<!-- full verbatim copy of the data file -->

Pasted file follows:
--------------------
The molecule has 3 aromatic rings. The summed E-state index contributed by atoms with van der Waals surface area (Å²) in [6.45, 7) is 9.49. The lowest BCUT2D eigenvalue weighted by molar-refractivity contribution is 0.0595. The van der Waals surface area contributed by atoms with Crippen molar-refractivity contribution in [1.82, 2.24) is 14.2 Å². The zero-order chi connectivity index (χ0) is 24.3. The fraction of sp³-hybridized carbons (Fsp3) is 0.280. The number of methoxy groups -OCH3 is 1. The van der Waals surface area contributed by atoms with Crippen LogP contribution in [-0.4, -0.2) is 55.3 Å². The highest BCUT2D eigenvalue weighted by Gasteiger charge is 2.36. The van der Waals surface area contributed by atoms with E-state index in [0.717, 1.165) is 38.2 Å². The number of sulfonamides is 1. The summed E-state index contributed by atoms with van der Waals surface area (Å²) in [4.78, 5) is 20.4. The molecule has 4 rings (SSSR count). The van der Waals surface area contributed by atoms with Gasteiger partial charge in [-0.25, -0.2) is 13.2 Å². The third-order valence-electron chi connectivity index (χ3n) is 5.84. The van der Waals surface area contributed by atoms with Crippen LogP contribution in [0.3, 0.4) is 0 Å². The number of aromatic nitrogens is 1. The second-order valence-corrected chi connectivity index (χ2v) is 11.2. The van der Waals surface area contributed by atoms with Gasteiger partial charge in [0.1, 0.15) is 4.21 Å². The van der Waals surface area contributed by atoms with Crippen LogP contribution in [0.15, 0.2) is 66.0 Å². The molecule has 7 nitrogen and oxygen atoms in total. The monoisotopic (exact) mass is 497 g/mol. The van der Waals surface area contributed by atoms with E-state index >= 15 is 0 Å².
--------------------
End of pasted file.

The molecule has 3 aromatic rings. The summed E-state index contributed by atoms with van der Waals surface area (Å²) in [6.45, 7) is 9.49. The lowest BCUT2D eigenvalue weighted by molar-refractivity contribution is 0.0595. The van der Waals surface area contributed by atoms with Crippen molar-refractivity contribution in [1.82, 2.24) is 14.2 Å². The zero-order chi connectivity index (χ0) is 24.3. The fraction of sp³-hybridized carbons (Fsp3) is 0.280. The number of methoxy groups -OCH3 is 1. The van der Waals surface area contributed by atoms with Crippen LogP contribution in [-0.4, -0.2) is 55.3 Å². The highest BCUT2D eigenvalue weighted by Gasteiger charge is 2.36. The van der Waals surface area contributed by atoms with E-state index in [0.717, 1.165) is 38.2 Å². The number of sulfonamides is 1. The summed E-state index contributed by atoms with van der Waals surface area (Å²) in [4.78, 5) is 20.4. The molecule has 4 rings (SSSR count). The van der Waals surface area contributed by atoms with Gasteiger partial charge in [-0.25, -0.2) is 13.2 Å². The third-order valence-electron chi connectivity index (χ3n) is 5.84. The van der Waals surface area contributed by atoms with Crippen LogP contribution in [0.3, 0.4) is 0 Å². The number of aromatic nitrogens is 1. The second-order valence-corrected chi connectivity index (χ2v) is 11.2. The van der Waals surface area contributed by atoms with Gasteiger partial charge in [0.1, 0.15) is 4.21 Å². The van der Waals surface area contributed by atoms with Crippen LogP contribution in [0.15, 0.2) is 66.0 Å². The molecule has 7 nitrogen and oxygen atoms in total. The monoisotopic (exact) mass is 497 g/mol. The van der Waals surface area contributed by atoms with E-state index >= 15 is 0 Å².